With the 12th pick, the 76'ers draft....

... a mediocre back-up power forward/center.

How do I know? Well, I wish I could claim special access to the 76er's management, but really all I did was look at the players picked in the 12th slot over the last 10 years:

  • 1997 Austin Croshere
  • 1998 Michael Doleac
  • 1999 Aleksandar Radojevic
  • 2000 Etan Thomas
  • 2001 Vladimir Radmanovic
  • 2002 Melvin Ely
  • 2003 Nick Collison
  • 2004 Robert Swift
  • 2005 Yaroslav Korolev
  • 2006 Hilton Armstrong
It's sort of amazing that every 12th pick of the last decade fits into this category, but it's true!

Even though none of the names on this list really excite me (with the possible exception of Robert Swift's potential), I think it's fair to say that many of the names on this list would upgrade the 76'ers current big man rotation. At the very least, it seems likely that the 76'ers will be able to turn the pick into a player likely to become an NBA rotation player.

When you don't have a high draft-pick, I guess you take what you can get...

Monday, June 18, 2007

Please stop the 11 foot rim nonsense

They played an exhibition game on 11 foot rims in Seattle this past Saturday, apparently with the goal of "restoring" fundamentals to basketball. Every time I hear about this type of exhibition, I just want to scream.

To see why I think raising the rims is a silly idea, you just need to think about the goals that raising the rim will purportedly accomplish:
  • Was there more passing and spacing? Was teamwork at more of a premium and less of a focus on individual play?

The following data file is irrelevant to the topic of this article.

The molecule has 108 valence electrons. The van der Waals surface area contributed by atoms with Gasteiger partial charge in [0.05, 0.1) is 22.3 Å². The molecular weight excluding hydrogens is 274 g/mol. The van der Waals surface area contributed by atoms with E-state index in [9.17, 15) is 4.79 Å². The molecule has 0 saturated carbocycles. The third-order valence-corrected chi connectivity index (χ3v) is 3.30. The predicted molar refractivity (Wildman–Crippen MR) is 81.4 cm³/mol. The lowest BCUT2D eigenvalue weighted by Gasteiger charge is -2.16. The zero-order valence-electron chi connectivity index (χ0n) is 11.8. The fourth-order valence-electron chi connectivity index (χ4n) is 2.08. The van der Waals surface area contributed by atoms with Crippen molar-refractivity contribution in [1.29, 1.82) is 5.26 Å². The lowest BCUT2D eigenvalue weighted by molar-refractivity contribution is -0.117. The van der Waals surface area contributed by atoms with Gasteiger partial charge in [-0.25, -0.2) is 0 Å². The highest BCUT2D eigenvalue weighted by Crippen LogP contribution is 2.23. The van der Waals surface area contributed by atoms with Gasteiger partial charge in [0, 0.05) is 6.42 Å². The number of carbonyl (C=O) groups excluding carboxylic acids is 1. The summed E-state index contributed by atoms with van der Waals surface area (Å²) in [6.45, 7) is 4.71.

Can anyone explain to me how raising the rim by a foot is meant to accomplish any of these goals? Raising the rims will accomplish two things: (1) decrease a shooter's effective range, and (2) eliminate most dunking.

Decreasing the shooter's range: Higher rims means that it takes more strength to reach the hoop on a jump shot, so people won't be able to shoot from as far away. If the goal is to increase passing and spacing, this result is the last possible thing you should be aiming for. Decreasing a shooter's range means that defenses can sag into the lane more, creating more congestion and fewer passing angles in the painted area. One of the main reasons behind moving the 3-point line back to its old length was to create more space in the lane; increasing the height of the rims effectively negates this change.

Eliminating dunks: Um...Exactly why is this considered such a good idea? Instead of dunks, people will be shooting a two foot lay-up. How does that change anything about how the game is played? In the short run, people will get a little discombobulated because the angles for scoring from in close will be different, but once they adjust their positioning the higher rims aren't going to change interior play much at all. And I certainly don't understand how replacing dunks with short lay-ups is supposed to place a higher premium on teamwork.

Until someone can come up with a good explanation for how raising the rims is supposed to accomplish its stated goals of increased passing, spacing, and teamwork, I have a bit of advice: Please, just stop with this nonsense already.